Turning Up The Heat With Bhut Jolokia Hot Sauce

by Casandra Newton

If you want to see a grown man cry, you will be happy to know that there is a much easier way than to kick him in the you-know-where. You only need to give him some bhut jolokia hot sauce. This is a condiment that is definitely only for the bravest of the brave.

Bhut jolokia is one of the names for the ghost chili pepper, the sauce's main ingredient. Other names include naga bhut jolokia or simply naga jolokia. In Assam, where this pepper originated, people have been enjoying it for many generations. It is used as a spice, but also as a remedy for stomach complaints. It even helps them to beat the heat in this north-eastern state of India.

In 2007, the ghost chili was declared the hottest chili in the world by Guinness World Records. The people at Guinness World Records based this on the results of research at New Mexico State University's Chile Pepper Institute. These research results showed that the chili packs about 400 times more heat than Tabasco sauce.

This humble little pepper packs heat of more than 1 000 000 units on the Scoville scale. This firmly kicked the previous record holder, the red savina habanero pepper with its mere 100 000 to 300 000 Scoville heat units, into second place. With a Scoville rating of only 2 500 to 8 000 heat units, the jalapeno is a mere amateur in comparison.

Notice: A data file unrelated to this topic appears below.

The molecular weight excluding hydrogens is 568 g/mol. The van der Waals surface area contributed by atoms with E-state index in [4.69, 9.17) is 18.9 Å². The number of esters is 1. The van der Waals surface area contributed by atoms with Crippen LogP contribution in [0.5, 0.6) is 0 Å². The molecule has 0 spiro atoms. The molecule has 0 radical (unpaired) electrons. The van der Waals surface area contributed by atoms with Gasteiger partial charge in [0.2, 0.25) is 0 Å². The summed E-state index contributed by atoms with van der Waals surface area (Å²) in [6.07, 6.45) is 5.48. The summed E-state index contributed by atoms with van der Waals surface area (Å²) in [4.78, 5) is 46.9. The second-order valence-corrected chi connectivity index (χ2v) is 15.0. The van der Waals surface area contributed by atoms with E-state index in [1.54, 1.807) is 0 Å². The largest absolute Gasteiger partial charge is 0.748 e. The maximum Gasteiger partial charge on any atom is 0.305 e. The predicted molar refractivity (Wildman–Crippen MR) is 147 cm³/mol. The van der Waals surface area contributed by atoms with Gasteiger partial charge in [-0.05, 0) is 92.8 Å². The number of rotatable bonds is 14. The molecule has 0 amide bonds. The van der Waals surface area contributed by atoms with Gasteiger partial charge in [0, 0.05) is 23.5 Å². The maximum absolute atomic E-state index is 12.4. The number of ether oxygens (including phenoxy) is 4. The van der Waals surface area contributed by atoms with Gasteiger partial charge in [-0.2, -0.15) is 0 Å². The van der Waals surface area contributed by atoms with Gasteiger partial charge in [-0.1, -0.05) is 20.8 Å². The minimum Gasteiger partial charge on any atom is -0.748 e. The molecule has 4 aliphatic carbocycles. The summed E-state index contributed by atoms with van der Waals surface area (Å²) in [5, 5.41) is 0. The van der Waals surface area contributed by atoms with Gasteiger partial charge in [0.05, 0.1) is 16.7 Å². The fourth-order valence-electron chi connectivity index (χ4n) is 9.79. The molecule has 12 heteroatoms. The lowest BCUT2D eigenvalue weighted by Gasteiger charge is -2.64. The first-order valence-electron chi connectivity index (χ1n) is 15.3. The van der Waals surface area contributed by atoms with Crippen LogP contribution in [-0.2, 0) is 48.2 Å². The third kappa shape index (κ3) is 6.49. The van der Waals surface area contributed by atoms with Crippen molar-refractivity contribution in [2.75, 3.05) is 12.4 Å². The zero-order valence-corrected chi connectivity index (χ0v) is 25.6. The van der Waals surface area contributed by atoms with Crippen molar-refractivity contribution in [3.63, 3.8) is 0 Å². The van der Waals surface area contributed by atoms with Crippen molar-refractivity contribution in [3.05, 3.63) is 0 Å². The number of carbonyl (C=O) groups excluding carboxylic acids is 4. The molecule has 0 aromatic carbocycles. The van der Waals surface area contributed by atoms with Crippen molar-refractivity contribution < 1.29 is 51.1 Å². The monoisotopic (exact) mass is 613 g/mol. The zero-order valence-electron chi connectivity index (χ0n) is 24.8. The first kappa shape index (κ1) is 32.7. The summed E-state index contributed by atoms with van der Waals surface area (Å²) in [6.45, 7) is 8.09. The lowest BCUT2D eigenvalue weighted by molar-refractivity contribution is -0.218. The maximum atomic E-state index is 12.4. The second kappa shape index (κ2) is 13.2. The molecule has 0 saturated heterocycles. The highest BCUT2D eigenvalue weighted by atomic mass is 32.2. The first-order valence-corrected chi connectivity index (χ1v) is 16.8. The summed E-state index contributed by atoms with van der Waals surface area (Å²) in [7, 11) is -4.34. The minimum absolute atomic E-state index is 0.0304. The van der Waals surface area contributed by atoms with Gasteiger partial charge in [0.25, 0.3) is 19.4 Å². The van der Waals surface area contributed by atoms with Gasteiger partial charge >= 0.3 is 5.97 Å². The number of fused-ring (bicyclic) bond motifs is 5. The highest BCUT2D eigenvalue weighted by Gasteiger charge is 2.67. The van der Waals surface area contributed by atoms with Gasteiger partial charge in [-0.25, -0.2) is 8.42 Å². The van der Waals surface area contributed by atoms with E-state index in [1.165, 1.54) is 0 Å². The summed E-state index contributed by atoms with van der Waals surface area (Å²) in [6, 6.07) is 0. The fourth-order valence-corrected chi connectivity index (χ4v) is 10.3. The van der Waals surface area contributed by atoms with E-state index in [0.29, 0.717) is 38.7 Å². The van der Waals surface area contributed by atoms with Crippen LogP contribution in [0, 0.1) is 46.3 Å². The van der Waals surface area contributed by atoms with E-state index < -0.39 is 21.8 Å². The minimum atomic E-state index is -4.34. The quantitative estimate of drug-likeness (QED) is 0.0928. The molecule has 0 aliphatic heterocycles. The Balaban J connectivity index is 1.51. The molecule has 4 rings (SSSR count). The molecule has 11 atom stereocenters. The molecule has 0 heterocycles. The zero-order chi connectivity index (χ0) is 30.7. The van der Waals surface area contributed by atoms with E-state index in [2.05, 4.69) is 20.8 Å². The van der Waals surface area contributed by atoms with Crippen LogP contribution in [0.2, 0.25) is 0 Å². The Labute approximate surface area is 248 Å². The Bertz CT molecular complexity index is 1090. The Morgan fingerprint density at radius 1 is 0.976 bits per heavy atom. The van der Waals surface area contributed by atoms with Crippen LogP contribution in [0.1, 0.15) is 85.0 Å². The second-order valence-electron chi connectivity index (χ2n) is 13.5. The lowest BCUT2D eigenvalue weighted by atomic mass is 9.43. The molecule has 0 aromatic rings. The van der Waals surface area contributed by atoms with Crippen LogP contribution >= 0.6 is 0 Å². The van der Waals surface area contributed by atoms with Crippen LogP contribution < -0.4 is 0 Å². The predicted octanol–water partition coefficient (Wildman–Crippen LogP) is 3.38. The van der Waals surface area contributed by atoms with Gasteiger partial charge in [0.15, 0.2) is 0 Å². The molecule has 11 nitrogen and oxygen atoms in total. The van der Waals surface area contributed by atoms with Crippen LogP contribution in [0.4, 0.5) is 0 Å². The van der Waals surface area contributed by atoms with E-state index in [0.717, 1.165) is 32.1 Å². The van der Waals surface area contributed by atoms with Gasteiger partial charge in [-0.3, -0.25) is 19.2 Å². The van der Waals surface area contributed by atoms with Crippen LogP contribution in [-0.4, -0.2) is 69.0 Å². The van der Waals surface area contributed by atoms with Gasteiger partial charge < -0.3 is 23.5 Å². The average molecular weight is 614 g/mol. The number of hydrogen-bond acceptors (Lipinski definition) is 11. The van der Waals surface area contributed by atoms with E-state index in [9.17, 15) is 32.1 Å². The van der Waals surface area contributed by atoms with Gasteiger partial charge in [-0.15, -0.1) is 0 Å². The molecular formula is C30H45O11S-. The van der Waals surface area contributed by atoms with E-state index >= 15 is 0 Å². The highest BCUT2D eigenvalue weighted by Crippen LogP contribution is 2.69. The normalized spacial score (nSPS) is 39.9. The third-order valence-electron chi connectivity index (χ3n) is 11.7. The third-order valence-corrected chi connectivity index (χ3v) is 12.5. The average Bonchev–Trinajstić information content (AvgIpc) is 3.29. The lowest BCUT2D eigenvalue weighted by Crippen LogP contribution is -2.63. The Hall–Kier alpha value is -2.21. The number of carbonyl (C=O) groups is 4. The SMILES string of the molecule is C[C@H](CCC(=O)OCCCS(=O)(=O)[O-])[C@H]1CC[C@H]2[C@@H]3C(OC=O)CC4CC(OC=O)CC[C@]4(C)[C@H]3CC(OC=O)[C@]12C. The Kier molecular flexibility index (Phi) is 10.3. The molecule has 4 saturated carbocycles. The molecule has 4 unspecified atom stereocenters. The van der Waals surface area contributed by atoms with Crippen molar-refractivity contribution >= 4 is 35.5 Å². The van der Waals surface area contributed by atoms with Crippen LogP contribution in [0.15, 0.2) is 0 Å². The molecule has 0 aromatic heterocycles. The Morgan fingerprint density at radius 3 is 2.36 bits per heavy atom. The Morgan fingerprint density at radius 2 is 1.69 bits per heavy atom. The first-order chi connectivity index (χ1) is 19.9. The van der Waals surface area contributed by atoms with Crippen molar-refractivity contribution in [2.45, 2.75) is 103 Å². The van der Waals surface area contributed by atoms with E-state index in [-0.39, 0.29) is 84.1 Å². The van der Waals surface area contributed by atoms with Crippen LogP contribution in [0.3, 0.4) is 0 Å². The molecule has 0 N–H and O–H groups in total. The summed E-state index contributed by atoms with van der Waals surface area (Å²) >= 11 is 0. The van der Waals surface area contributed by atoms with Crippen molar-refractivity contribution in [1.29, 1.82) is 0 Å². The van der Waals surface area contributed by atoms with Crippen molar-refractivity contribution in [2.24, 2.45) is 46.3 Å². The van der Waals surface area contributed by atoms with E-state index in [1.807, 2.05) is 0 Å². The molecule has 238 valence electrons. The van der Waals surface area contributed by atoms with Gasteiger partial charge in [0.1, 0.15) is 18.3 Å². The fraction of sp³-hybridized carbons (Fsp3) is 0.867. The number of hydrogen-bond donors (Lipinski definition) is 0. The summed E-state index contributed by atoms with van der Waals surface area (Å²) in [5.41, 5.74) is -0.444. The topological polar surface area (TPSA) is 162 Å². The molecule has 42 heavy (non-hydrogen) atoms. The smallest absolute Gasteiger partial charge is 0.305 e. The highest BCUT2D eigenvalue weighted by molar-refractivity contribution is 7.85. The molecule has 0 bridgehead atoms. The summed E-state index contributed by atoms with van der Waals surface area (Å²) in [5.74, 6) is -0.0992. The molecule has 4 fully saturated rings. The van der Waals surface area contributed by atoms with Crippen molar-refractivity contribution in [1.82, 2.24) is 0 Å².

The ghost chili looks quite similar to the habanero when it is ripe. However, its texture is usually more uneven, with deeper grooves. It measures about an inch in width and between 2.4 and 3.3 inches in length. It can be yellow, orange, red or chocolate in color.

There are several companies that make hot sauce from the ghost chili. Many of these sauces contain habaneros and other chilies for extra kick. Other common ingredients include garlic, onions, lemon or lime juice, salt, spices and a base of vinegar.

If you have some ghost chilies on hand, though, you can make a sauce yourself. Many recipes include carrots since these root vegetables apparently help to bring down the heat factor just a little bit. An online search and some experimentation will help you find the perfect recipe.

It is a good idea though to take some precautions when you work with these peppers. To protect your skin, wear rubber or latex gloves. If your skin comes into contact with the capsaicin that abounds in ghost chilies, it will burn, as will everything that you touch afterwards. To ease you can scrub your skin to remove the capsaicin from your pores or rub alcohol onto the affected area. This may be a good excuse to keep the vodka handy. The fumes that are released when you cut or cook the peppers can burn your eyes and nostrils too, so you might want to wear a mask or a cloth over your face.

When you serve bhut jolokia hot sauce, your guests will be extremely grateful if you also serve lassi, yogurt or other milky foods that will help cool the burning sensation, which otherwise may last for around thirty minutes. Taking all these precautions may sound over the top, but farmers in India's north-east sometimes use the peppers to drive back wild elephants. Even the Indian Army is starting to enlist the help of this pepper. In tear-gas grenades it is an effective way of driving the baddies out of their hiding places.

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